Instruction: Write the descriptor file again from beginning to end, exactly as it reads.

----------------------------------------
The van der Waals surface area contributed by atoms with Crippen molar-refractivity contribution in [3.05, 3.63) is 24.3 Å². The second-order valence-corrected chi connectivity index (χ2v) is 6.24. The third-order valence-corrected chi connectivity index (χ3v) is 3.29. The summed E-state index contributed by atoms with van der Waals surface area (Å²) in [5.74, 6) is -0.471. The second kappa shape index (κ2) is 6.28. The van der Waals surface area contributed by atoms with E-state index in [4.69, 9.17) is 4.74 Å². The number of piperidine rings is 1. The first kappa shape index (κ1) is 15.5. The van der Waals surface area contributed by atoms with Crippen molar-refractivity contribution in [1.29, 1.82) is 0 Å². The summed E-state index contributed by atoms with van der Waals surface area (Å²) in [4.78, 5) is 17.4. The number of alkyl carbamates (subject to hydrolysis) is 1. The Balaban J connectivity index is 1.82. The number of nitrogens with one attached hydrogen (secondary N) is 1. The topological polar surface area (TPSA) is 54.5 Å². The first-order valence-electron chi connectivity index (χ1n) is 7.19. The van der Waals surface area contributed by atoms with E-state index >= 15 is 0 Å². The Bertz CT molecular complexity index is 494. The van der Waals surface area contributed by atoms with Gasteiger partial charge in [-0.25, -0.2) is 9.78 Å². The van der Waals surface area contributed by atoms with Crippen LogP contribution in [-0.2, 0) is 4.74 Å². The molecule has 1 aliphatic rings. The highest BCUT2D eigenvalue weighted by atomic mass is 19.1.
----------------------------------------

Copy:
The van der Waals surface area contributed by atoms with Crippen molar-refractivity contribution in [3.05, 3.63) is 24.3 Å². The second-order valence-corrected chi connectivity index (χ2v) is 6.24. The third-order valence-corrected chi connectivity index (χ3v) is 3.29. The summed E-state index contributed by atoms with van der Waals surface area (Å²) in [5.74, 6) is -0.471. The second kappa shape index (κ2) is 6.28. The van der Waals surface area contributed by atoms with E-state index in [4.69, 9.17) is 4.74 Å². The number of piperidine rings is 1. The first kappa shape index (κ1) is 15.5. The van der Waals surface area contributed by atoms with Crippen molar-refractivity contribution in [1.29, 1.82) is 0 Å². The summed E-state index contributed by atoms with van der Waals surface area (Å²) in [4.78, 5) is 17.4. The number of alkyl carbamates (subject to hydrolysis) is 1. The Balaban J connectivity index is 1.82. The number of nitrogens with one attached hydrogen (secondary N) is 1. The topological polar surface area (TPSA) is 54.5 Å². The first-order valence-electron chi connectivity index (χ1n) is 7.19. The van der Waals surface area contributed by atoms with E-state index >= 15 is 0 Å². The Bertz CT molecular complexity index is 494. The van der Waals surface area contributed by atoms with Gasteiger partial charge in [-0.25, -0.2) is 9.78 Å². The van der Waals surface area contributed by atoms with Crippen LogP contribution in [-0.2, 0) is 4.74 Å². The molecule has 1 aliphatic rings. The highest BCUT2D eigenvalue weighted by atomic mass is 19.1.